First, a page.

This is one of the benefits of running a home lab with a production like deployment. You get to see and experience things which helps you appreciate more on the operations of the environment you design and build.
A couple days ago, my View Connection Server started to give a yellow alert in the dashboard. Most of the times you would either see Green or Red, and it was my first to see a Yellow.
Diving into the issue, it reveals that View Administrator was reminding the admins that the SSL certificate was about to expire. Looks like the warning comes up about a month ahead of the expiry date, which should be ample time for most environments. This is a nice little feature which many should appreciate, rather than caught by surprise when users complain that they are getting SSL errors.
I’ve just updated my lab to View 6.1 and came across a nice little gem. This is related to the recent out-of-the-box hardening of vSphere where Transparent Page Sharing is disabled between virtual machines. In case you missed it, I’ve written about it here.
If you see the screenshot below, you will see a new setting in the Advanced Storage group of settings called Transparent Page Sharing Scope. As you may guess, this allows us to configure some level of TPS between virtual desktops. As you can see from the screenshot, there are 4 scopes to choose from and I will explain what each one does. It’s pretty straightforward actually. What is important to note is that this is done at the individual pool level.
- Virtual Machine – Desktops in this pool will not participate in Inter-VM TPS; they will only experience savings within it’s own memory space.
- Desktop Pool – Desktops in this pool will participate in Inter-VM TPS with all desktops in the same pool.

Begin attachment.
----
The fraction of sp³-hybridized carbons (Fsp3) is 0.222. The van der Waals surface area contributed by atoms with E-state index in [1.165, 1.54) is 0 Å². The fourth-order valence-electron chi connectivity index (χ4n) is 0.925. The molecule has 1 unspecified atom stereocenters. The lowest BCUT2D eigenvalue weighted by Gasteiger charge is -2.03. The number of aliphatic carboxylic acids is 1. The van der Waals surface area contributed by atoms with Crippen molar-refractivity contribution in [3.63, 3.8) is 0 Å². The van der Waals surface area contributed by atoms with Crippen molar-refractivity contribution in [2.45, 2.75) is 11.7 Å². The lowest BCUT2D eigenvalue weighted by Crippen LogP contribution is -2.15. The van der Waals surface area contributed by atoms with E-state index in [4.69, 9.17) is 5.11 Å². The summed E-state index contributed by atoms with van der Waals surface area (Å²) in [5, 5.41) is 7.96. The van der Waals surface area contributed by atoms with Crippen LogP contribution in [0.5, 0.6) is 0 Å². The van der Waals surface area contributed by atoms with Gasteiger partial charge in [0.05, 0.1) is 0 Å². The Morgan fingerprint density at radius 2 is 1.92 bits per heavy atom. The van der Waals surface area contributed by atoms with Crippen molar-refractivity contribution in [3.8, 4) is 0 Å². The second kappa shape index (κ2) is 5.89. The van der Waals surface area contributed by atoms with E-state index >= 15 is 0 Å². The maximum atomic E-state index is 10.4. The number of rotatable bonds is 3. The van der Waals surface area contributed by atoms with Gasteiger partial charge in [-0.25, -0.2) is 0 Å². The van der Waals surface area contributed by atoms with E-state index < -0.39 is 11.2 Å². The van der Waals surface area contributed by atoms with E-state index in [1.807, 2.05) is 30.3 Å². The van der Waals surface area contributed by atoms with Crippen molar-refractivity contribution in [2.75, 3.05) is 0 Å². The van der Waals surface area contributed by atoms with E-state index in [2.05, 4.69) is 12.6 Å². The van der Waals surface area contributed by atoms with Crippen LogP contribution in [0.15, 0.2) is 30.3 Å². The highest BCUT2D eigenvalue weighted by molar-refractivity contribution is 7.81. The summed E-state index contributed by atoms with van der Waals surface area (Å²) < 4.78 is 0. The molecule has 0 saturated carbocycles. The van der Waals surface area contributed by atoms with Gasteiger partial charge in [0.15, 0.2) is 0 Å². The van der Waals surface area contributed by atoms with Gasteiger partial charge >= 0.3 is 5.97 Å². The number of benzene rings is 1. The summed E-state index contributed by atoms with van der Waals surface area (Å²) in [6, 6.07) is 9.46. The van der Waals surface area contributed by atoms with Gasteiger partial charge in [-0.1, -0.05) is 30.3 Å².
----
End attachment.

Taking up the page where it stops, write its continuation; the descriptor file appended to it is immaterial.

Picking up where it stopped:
- Pod – Desktops in this pool will participate in Inter-VM TPS with other desktops in pools belonging to the same View Pod, and also have this setting configured as Pod.
- Global – Desktops in this pool will participate in Inter-VM TPS with other desktops, that can belong to other View Pods, which also have this setting configured as Global.
If you are familiar with the introduction of sched.mem.pshare.salt, every virtual machine will have this in the vmxadvanced settings. All VMs with the same salt value (& in the same ESXi host of course) will be able to share memory pages where possible. So what View does behinds the scenes is to set a common salt value for the virtual desktops within the same scope.
There is one situation which is not addressed by this setting, that is in some environments where non-View virtual machines and View virtual machines co-exist on the same ESXi host. (Not my preferred situation, but I shall leave that to another blog post.) In such a case if TPS is desired to be allowed between all VMs, the approach is to change the advance ESXi setting Mem.ShareForceSalting in every desired host to “0” (numeric zero).
[update-20150322] if your environment was upgraded from an earlier version of View, the TPS scope for every pool will be set to Virtual Machine by default.